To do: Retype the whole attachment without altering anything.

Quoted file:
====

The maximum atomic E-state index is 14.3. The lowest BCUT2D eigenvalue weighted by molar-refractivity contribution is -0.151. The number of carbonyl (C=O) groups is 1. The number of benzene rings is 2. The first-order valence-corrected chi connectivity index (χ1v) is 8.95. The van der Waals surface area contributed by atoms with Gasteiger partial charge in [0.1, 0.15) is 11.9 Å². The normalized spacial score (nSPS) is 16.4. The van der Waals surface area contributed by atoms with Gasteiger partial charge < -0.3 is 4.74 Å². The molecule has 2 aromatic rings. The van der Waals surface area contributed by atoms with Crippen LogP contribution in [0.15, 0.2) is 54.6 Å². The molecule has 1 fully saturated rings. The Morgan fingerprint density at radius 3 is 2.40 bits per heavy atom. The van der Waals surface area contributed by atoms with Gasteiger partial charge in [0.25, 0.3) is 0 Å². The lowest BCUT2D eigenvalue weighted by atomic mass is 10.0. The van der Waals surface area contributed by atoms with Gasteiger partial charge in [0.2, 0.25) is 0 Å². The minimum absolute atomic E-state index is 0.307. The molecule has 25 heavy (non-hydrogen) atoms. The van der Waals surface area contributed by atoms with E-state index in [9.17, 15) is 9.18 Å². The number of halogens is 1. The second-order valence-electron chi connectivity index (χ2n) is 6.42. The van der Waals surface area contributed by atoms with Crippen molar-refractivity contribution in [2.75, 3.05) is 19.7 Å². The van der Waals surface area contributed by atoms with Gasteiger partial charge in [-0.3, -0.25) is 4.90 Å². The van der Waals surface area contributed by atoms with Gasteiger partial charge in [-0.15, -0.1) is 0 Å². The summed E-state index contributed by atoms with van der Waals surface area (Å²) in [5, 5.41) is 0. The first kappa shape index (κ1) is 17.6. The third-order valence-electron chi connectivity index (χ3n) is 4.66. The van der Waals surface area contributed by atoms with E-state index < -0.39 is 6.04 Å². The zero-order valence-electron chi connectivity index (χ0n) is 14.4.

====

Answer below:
The maximum atomic E-state index is 14.3. The lowest BCUT2D eigenvalue weighted by molar-refractivity contribution is -0.151. The number of carbonyl (C=O) groups is 1. The number of benzene rings is 2. The first-order valence-corrected chi connectivity index (χ1v) is 8.95. The van der Waals surface area contributed by atoms with Gasteiger partial charge in [0.1, 0.15) is 11.9 Å². The normalized spacial score (nSPS) is 16.4. The van der Waals surface area contributed by atoms with Gasteiger partial charge < -0.3 is 4.74 Å². The molecule has 2 aromatic rings. The van der Waals surface area contributed by atoms with Crippen LogP contribution in [0.15, 0.2) is 54.6 Å². The molecule has 1 fully saturated rings. The Morgan fingerprint density at radius 3 is 2.40 bits per heavy atom. The van der Waals surface area contributed by atoms with Gasteiger partial charge in [0.25, 0.3) is 0 Å². The lowest BCUT2D eigenvalue weighted by atomic mass is 10.0. The van der Waals surface area contributed by atoms with Gasteiger partial charge in [0.2, 0.25) is 0 Å². The minimum absolute atomic E-state index is 0.307. The molecule has 25 heavy (non-hydrogen) atoms. The van der Waals surface area contributed by atoms with E-state index in [9.17, 15) is 9.18 Å². The number of halogens is 1. The second-order valence-electron chi connectivity index (χ2n) is 6.42. The van der Waals surface area contributed by atoms with Crippen molar-refractivity contribution in [2.75, 3.05) is 19.7 Å². The van der Waals surface area contributed by atoms with Gasteiger partial charge in [-0.3, -0.25) is 4.90 Å². The van der Waals surface area contributed by atoms with Gasteiger partial charge in [-0.15, -0.1) is 0 Å². The summed E-state index contributed by atoms with van der Waals surface area (Å²) in [5, 5.41) is 0. The first kappa shape index (κ1) is 17.6. The third-order valence-electron chi connectivity index (χ3n) is 4.66. The van der Waals surface area contributed by atoms with E-state index < -0.39 is 6.04 Å². The zero-order valence-electron chi connectivity index (χ0n) is 14.4.